id: 06512807
dt: j
an: 2016a.00586
au: Worrall, Charles
ti: An Archimedean balance: polygons on the head of a pin.
so: Math. Teach. (Reston) 107, No. 4, 313-317 (2013).
py: 2013
pu: National Council of Teachers of Mathematics (NCTM), Reston, VA
la: EN
cc: G40
ut: physics; centroids; balancing points; elementary geometry; plane geometry;
triangles; quadrilaterals; polygons; medians; balancing lines;
discovery learning; dilations
ci:
li: http://www.nctm.org/Publications/mathematics-teacher/2013/Vol107/Issue4/Delving-Deeper_-An-Archimedean-Balance_-Polygons-on-the-Head-of-a-Pin/
ab: From the text: Archimedes’s famous exposition “Mechanical Method", in
which he provides the “mechanical" derivation of the area formula for
a parabolic sector, is one of the great pieces of mathematical
literature. Since reading this exposition years ago, I have been
intrigued by the potential interplay between pure mathematical theorems
and physical properties. The traditional relationship between the two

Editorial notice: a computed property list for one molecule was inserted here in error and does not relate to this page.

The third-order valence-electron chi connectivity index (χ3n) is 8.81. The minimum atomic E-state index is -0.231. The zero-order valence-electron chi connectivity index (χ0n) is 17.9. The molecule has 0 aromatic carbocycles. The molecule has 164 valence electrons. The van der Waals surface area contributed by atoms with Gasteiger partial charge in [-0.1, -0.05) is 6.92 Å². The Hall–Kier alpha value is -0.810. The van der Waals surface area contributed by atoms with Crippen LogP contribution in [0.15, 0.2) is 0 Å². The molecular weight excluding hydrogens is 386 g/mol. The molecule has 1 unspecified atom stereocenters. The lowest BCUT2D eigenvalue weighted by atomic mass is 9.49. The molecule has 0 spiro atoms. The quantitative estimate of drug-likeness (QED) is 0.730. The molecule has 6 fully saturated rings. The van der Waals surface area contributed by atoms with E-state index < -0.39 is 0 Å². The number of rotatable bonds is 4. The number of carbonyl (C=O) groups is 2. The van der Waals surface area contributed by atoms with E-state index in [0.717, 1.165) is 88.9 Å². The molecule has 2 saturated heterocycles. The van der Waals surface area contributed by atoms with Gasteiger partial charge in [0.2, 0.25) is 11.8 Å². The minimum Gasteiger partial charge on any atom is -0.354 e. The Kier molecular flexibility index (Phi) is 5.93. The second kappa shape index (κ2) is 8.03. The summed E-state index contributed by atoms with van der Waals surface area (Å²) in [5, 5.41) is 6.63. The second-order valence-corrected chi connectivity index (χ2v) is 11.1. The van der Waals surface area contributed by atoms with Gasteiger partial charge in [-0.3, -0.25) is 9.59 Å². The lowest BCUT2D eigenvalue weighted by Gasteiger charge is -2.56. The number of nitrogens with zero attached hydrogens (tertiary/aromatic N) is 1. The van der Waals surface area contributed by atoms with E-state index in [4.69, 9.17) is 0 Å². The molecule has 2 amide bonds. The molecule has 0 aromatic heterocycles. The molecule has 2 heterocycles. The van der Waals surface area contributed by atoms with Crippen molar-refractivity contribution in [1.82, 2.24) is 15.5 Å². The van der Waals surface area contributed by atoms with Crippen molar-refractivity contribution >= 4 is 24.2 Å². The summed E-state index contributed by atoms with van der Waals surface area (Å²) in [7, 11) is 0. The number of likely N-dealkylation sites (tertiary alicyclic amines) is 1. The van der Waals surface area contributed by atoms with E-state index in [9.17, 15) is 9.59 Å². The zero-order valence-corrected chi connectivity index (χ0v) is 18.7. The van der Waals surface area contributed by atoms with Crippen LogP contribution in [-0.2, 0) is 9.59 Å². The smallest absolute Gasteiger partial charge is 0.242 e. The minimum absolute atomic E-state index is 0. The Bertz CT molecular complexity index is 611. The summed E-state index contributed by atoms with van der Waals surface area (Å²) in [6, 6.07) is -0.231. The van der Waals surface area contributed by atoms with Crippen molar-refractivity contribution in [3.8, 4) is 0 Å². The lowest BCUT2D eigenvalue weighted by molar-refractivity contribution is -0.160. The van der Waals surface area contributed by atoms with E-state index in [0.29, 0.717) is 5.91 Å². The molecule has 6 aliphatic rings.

is to have mathematics describe and justify physical truths, which
usually happens in physics class. But at times the process is reversed
‒ that is, physical truths can be used as postulates to derive
mathematical ones. I will illustrate this phenomenon with a small
example of similar reasoning, showing its accessibility to high school
students and its place in a mathematics classroom. Years before I read
Archimedes’s derivation, I became fascinated by the purely
mathematical properties of special points in triangles, but I was only
mildly interested to learn that the centroid is a triangle’s
balancing point, the point at which a uniformly thick and dense
triangle would balance on a pin (a key fact in Archimedes’s parabolic
sector derivation). But now the idea intrigued me. I wondered, How can
we logically justify its truth? And how can we deduce the location of
the balancing point for a more complicated polygon?
rv: